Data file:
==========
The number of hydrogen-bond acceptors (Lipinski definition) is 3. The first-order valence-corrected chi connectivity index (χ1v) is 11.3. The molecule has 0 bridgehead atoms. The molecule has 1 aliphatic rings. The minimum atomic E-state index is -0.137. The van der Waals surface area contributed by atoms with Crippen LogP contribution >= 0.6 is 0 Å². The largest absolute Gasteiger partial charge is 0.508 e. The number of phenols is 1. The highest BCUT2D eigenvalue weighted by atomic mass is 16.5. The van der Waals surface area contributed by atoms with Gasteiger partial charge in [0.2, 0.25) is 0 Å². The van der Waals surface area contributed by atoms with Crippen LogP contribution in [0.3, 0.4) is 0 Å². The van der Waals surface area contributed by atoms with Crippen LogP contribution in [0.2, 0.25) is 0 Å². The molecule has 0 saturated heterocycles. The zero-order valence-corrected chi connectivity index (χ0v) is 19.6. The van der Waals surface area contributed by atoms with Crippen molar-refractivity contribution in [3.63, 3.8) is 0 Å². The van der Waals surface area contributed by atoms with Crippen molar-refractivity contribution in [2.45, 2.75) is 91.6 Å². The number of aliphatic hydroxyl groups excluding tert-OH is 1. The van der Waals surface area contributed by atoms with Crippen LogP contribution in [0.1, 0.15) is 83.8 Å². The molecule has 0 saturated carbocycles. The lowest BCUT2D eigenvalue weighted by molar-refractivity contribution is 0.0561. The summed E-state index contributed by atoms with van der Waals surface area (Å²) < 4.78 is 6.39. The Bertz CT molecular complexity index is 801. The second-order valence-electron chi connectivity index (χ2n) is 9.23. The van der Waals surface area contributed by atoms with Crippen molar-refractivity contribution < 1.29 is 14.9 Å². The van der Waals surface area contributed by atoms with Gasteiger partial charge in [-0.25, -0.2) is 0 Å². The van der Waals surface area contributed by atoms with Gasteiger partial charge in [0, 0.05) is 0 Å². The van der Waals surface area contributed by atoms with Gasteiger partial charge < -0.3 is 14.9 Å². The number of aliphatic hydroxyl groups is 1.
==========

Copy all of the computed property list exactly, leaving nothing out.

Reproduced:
The number of hydrogen-bond acceptors (Lipinski definition) is 3. The first-order valence-corrected chi connectivity index (χ1v) is 11.3. The molecule has 0 bridgehead atoms. The molecule has 1 aliphatic rings. The minimum atomic E-state index is -0.137. The van der Waals surface area contributed by atoms with Crippen LogP contribution >= 0.6 is 0 Å². The largest absolute Gasteiger partial charge is 0.508 e. The number of phenols is 1. The highest BCUT2D eigenvalue weighted by atomic mass is 16.5. The van der Waals surface area contributed by atoms with Gasteiger partial charge in [0.2, 0.25) is 0 Å². The van der Waals surface area contributed by atoms with Crippen LogP contribution in [0.3, 0.4) is 0 Å². The van der Waals surface area contributed by atoms with Crippen LogP contribution in [0.2, 0.25) is 0 Å². The molecule has 0 saturated heterocycles. The zero-order valence-corrected chi connectivity index (χ0v) is 19.6. The van der Waals surface area contributed by atoms with Crippen molar-refractivity contribution in [3.63, 3.8) is 0 Å². The van der Waals surface area contributed by atoms with Crippen molar-refractivity contribution in [2.45, 2.75) is 91.6 Å². The number of aliphatic hydroxyl groups excluding tert-OH is 1. The van der Waals surface area contributed by atoms with Crippen LogP contribution in [0.1, 0.15) is 83.8 Å². The molecule has 0 saturated carbocycles. The lowest BCUT2D eigenvalue weighted by molar-refractivity contribution is 0.0561. The summed E-state index contributed by atoms with van der Waals surface area (Å²) < 4.78 is 6.39. The Bertz CT molecular complexity index is 801. The second-order valence-electron chi connectivity index (χ2n) is 9.23. The van der Waals surface area contributed by atoms with Crippen molar-refractivity contribution < 1.29 is 14.9 Å². The van der Waals surface area contributed by atoms with Gasteiger partial charge in [-0.25, -0.2) is 0 Å². The van der Waals surface area contributed by atoms with Gasteiger partial charge in [0, 0.05) is 0 Å². The van der Waals surface area contributed by atoms with Gasteiger partial charge < -0.3 is 14.9 Å². The number of aliphatic hydroxyl groups is 1.